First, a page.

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Jim Sutton on trade talks

Hon Jim Sutton

Minister of Agriculture, Minister for Biosecurity, Minister for Trade Negotiations, and Associate Minister for Rural Affairs

13 October 2005

Jim Sutton on trade talks

The political will to push the WTO agriculture negotiations forward was clearly evident, but positions were still far apart in some areas, Trade Negotiations Minister Jim Sutton said today.

Mr Sutton was one of 11 trade ministers attending the "FIPS Plus" group meeting in Geneva yesterday, trying to find a way forward in the deadlocked WTO agriculture negotiation.

Earlier in the week, the United States had offered to make deep cuts in its trade distorting farm subsidies. Mr Sutton said that this had provided a vital boost to the negotiation.

"My feeling is that the US domestic support proposal will have a comparable effect to the European Union's 2003 reform of its Common Agricultural Policy. While some say neither move goes far enough, they have provided enough of a basis to unblock the discussion and move forward."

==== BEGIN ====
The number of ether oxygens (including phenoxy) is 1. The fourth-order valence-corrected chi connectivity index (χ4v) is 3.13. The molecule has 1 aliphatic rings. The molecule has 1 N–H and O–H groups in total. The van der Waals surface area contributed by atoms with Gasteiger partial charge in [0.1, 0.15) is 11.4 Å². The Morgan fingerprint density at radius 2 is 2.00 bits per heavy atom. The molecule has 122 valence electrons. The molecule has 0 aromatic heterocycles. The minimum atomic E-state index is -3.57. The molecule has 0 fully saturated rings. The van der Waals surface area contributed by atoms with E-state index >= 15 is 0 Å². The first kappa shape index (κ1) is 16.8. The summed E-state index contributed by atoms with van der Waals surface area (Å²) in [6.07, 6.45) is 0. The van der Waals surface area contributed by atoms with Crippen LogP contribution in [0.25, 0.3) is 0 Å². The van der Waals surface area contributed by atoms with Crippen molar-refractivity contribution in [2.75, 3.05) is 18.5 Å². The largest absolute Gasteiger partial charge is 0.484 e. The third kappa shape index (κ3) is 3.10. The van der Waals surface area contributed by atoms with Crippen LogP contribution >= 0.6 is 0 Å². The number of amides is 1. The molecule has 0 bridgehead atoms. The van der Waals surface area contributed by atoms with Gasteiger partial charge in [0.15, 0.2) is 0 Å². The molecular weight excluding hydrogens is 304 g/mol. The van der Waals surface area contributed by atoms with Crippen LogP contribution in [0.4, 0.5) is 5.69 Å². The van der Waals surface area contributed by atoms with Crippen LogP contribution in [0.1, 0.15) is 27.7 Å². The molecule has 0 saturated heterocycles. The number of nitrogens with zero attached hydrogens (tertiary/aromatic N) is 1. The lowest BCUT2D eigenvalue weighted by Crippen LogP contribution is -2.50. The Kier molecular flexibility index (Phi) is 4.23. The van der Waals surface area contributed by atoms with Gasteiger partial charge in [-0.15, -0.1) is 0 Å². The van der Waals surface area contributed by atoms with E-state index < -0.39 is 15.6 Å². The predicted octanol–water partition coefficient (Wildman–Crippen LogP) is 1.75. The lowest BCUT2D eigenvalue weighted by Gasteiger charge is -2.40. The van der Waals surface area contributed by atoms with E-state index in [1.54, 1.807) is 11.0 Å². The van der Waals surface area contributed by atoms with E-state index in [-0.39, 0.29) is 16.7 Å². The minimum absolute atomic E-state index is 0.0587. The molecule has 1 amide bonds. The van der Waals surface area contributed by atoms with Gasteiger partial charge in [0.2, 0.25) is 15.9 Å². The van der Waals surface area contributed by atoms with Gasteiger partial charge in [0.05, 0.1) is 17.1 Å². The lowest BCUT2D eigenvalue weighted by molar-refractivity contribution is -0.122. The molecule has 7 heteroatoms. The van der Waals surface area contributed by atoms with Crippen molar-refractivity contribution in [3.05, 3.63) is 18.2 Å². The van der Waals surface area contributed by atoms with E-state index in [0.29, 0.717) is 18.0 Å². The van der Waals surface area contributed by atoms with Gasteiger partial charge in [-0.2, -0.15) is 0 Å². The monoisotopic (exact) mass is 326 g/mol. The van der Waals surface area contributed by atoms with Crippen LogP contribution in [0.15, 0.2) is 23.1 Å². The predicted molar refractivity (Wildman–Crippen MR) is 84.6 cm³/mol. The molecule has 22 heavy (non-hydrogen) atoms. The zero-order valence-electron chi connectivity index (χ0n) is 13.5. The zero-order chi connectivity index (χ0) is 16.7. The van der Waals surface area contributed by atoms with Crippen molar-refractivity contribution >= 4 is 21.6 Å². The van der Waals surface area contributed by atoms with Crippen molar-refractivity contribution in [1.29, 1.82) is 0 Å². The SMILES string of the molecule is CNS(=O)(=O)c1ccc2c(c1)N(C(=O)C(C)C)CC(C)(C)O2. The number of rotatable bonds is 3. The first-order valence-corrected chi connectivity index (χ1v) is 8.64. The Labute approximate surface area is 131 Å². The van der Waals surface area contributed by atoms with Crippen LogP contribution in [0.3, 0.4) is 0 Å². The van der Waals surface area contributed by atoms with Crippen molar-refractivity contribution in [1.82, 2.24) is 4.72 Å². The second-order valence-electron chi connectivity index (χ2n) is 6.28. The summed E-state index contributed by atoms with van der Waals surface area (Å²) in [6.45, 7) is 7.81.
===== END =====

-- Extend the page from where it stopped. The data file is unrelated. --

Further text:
The same cannot be said for negotiations aimed at opening markets. Positions remain far apart.

"While the EU recommitted itself to the mandate - a substantial improvement in market access for all products - its proposals did not match that commitment. The G10 (including Switzerland, Norway, Japan and other big subsidisers) is also falling short."

Mr Sutton said WTO members agreed that all markets must show real improvements in access. This would, of course, be subject to appropriate special and differential treatment for developing countries.

"It is essential that the work on market access is brought up to the same level as domestic and export subsidies where there is a good basis for a deal. We now need realistic proposals that will lead to genuine market access. This is the blockage that must be cleared - and cleared quickly - if we want a successful Ministerial meeting in Hong Kong in December."

Mr Sutton also had bilateral meetings with several Ministers, including US Trade Representative Rob Portman, and WTO Director-General Pascal Lamy.


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